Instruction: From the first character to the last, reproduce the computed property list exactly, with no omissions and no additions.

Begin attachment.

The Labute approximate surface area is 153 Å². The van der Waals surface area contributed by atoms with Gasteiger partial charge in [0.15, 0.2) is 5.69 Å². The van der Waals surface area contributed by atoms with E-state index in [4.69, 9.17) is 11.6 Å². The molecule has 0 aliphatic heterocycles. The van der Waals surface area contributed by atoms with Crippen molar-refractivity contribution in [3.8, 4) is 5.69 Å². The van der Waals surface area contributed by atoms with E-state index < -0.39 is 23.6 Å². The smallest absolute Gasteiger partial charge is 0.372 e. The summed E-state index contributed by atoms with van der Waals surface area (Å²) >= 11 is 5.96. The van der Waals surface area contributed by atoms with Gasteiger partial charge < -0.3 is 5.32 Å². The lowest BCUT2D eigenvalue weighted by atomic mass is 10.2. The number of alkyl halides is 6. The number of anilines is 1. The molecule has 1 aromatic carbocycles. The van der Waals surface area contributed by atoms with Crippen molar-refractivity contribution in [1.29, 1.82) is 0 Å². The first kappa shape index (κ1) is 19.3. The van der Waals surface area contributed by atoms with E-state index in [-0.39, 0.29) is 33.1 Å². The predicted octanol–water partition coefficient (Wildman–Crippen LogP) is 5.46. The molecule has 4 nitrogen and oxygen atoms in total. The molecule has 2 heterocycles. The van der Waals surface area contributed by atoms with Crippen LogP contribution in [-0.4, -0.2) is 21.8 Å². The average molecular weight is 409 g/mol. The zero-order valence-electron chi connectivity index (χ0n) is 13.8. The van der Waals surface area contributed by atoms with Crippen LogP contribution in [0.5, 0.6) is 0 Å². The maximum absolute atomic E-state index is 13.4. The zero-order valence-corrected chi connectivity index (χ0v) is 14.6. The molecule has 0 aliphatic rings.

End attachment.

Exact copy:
The Labute approximate surface area is 153 Å². The van der Waals surface area contributed by atoms with Gasteiger partial charge in [0.15, 0.2) is 5.69 Å². The van der Waals surface area contributed by atoms with E-state index in [4.69, 9.17) is 11.6 Å². The molecule has 0 aliphatic heterocycles. The van der Waals surface area contributed by atoms with Crippen molar-refractivity contribution in [3.8, 4) is 5.69 Å². The van der Waals surface area contributed by atoms with E-state index < -0.39 is 23.6 Å². The smallest absolute Gasteiger partial charge is 0.372 e. The summed E-state index contributed by atoms with van der Waals surface area (Å²) >= 11 is 5.96. The van der Waals surface area contributed by atoms with Gasteiger partial charge < -0.3 is 5.32 Å². The lowest BCUT2D eigenvalue weighted by atomic mass is 10.2. The number of alkyl halides is 6. The number of anilines is 1. The molecule has 1 aromatic carbocycles. The van der Waals surface area contributed by atoms with Crippen molar-refractivity contribution in [1.29, 1.82) is 0 Å². The first kappa shape index (κ1) is 19.3. The van der Waals surface area contributed by atoms with E-state index in [-0.39, 0.29) is 33.1 Å². The predicted octanol–water partition coefficient (Wildman–Crippen LogP) is 5.46. The molecule has 4 nitrogen and oxygen atoms in total. The molecule has 2 heterocycles. The van der Waals surface area contributed by atoms with Crippen LogP contribution in [-0.4, -0.2) is 21.8 Å². The average molecular weight is 409 g/mol. The zero-order valence-electron chi connectivity index (χ0n) is 13.8. The van der Waals surface area contributed by atoms with Crippen LogP contribution in [0.5, 0.6) is 0 Å². The maximum absolute atomic E-state index is 13.4. The zero-order valence-corrected chi connectivity index (χ0v) is 14.6. The molecule has 0 aliphatic rings.